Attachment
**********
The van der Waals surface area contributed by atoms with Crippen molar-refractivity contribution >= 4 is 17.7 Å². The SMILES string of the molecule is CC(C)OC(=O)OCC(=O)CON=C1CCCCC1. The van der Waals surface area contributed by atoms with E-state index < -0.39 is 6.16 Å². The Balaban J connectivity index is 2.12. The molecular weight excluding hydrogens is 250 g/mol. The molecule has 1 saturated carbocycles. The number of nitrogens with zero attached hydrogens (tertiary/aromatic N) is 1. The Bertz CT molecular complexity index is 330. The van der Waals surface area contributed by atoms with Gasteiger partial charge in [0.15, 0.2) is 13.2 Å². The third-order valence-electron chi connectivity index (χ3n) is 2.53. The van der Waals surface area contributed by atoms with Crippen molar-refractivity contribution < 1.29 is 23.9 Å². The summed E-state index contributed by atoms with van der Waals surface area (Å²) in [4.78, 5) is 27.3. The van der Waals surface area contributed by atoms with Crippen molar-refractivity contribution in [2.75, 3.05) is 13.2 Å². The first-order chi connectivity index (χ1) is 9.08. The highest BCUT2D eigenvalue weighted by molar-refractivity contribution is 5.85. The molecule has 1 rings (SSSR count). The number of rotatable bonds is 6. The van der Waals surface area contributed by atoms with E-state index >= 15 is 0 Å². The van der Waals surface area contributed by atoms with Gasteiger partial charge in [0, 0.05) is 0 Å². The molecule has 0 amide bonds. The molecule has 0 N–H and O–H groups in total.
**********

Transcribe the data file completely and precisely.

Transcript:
The van der Waals surface area contributed by atoms with Crippen molar-refractivity contribution >= 4 is 17.7 Å². The SMILES string of the molecule is CC(C)OC(=O)OCC(=O)CON=C1CCCCC1. The van der Waals surface area contributed by atoms with E-state index < -0.39 is 6.16 Å². The Balaban J connectivity index is 2.12. The molecular weight excluding hydrogens is 250 g/mol. The molecule has 1 saturated carbocycles. The number of nitrogens with zero attached hydrogens (tertiary/aromatic N) is 1. The Bertz CT molecular complexity index is 330. The van der Waals surface area contributed by atoms with Gasteiger partial charge in [0.15, 0.2) is 13.2 Å². The third-order valence-electron chi connectivity index (χ3n) is 2.53. The van der Waals surface area contributed by atoms with Crippen molar-refractivity contribution < 1.29 is 23.9 Å². The summed E-state index contributed by atoms with van der Waals surface area (Å²) in [4.78, 5) is 27.3. The van der Waals surface area contributed by atoms with Crippen molar-refractivity contribution in [2.75, 3.05) is 13.2 Å². The first-order chi connectivity index (χ1) is 9.08. The highest BCUT2D eigenvalue weighted by molar-refractivity contribution is 5.85. The molecule has 1 rings (SSSR count). The number of rotatable bonds is 6. The van der Waals surface area contributed by atoms with E-state index >= 15 is 0 Å². The van der Waals surface area contributed by atoms with Gasteiger partial charge in [0, 0.05) is 0 Å². The molecule has 0 amide bonds. The molecule has 0 N–H and O–H groups in total.